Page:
Colin Dwyer

Colin Dwyer covers breaking news for NPR. He reports on a wide array of subjects — from politics in Latin America and the Middle East, to the latest developments in sports and scientific research.

Colin began his work with NPR on the Arts Desk, where he reviewed books and produced stories on arts and culture, then went on to write a daily roundup of news in literature and the publishing industry for the Two-Way blog — named Book News, naturally.

Later, as a producer for the Digital News desk, he wrote and edited feature news coverage, curated NPR's home page and managed its social media accounts. During his time on the desk, he co-created NPR's live headline contest "Head to Head," with Camila Domonoske, and won the American Copy Editors Society's annual headline-writing prize in 2015.

These days, as a reporter for the Newsdesk, he writes for NPR.org, reports for the network's on-air newsmagazines, and regularly hosts NPR's daily Facebook Live segment, "Newstime." He has covered hurricanes, international elections and unfortunate marathon mishaps, among many other stories. He also had some things to say about shoes once on Invisibilia.

Colin graduated from Georgetown University with a master's degree in English literature.

Just a day after Jussie Smollett found himself formally in legal jeopardy, arrested in Chicago for filing a false police report, the Empire actor's job appears to be in jeopardy as well. Executive producers of the Fox program announced Friday that his character, Jamal, would not appear in the final episodes of the current season.

Two new accusers have come forward against R. Kelly, claiming that the embattled singer sought to have sex with them when they were minors, more than two decades ago. At a news conference Thursday in New York City, Rochelle Washington and Latresa Scaff related the story of a traumatic encounter that allegedly occurred after one of Kelly's performances in the mid-1990s.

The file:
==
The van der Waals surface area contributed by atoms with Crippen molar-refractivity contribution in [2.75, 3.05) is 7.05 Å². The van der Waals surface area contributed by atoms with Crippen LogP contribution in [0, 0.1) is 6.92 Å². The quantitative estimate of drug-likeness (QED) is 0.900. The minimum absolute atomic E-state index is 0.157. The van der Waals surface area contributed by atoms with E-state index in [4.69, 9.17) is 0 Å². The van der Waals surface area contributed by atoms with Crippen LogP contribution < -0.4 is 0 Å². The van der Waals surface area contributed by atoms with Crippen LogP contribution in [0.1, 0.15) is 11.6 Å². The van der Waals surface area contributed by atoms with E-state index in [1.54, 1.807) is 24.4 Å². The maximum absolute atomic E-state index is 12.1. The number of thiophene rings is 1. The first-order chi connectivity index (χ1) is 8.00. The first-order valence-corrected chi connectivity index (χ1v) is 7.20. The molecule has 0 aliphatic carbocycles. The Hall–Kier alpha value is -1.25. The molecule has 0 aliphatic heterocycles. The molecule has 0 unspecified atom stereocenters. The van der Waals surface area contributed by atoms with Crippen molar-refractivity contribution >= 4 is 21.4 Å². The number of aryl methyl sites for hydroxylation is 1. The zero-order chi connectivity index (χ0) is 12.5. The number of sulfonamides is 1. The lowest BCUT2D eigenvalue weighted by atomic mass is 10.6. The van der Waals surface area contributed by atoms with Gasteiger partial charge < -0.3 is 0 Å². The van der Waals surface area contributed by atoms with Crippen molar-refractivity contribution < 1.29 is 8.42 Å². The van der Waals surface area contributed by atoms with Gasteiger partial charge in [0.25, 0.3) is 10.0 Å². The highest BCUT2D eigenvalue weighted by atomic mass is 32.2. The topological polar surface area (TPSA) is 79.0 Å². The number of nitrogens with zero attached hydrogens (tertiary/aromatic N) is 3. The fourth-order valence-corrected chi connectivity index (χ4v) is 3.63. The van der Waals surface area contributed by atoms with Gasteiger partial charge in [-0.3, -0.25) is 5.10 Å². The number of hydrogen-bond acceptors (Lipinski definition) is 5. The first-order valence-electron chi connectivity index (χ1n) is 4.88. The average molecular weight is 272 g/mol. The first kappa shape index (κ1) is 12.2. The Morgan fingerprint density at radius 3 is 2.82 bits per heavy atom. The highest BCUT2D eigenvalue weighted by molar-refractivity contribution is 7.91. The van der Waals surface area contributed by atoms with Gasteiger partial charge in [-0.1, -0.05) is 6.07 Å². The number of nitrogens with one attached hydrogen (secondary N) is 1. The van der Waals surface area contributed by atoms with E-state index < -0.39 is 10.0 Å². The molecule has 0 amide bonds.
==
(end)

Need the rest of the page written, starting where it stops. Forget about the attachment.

Updated at 10:45 a.m. ET Friday

Weeks after Jussie Smollett reported being assaulted in a potential hate crime, the Empire actor has been released on bail after police questioned him for allegedly orchestrating the attack. Chicago Police Superintendent Eddie Johnson said Smollett faked the incident, paying two brothers about $3,500 to join a "publicity stunt" staged by Smollett because he "was dissatisfied with his salary."

Updated at 6:50 a.m. ET Thursday

Empire actor Jussie Smollett has been taken into custody on charges of disorderly conduct for allegedly filing a false police report about being attacked on the street, according to Chicago police.

Out of 16, just five remain.

The Aspen Words Literary Prize, now in its second year, has trimmed its longlist of 16 nominees to just five finalists. The books on the shortlist, unveiled Wednesday, all manage to "illuminate a vital contemporary issue and demonstrate the transformative power of literature on thought and culture," according to Aspen judges.

Karl Lagerfeld, the German designer who was the artistic director of Chanel and Fendi and also created his own brand, has died in Paris. For years, Lagerfeld sought to obscure his age; he was reportedly 85.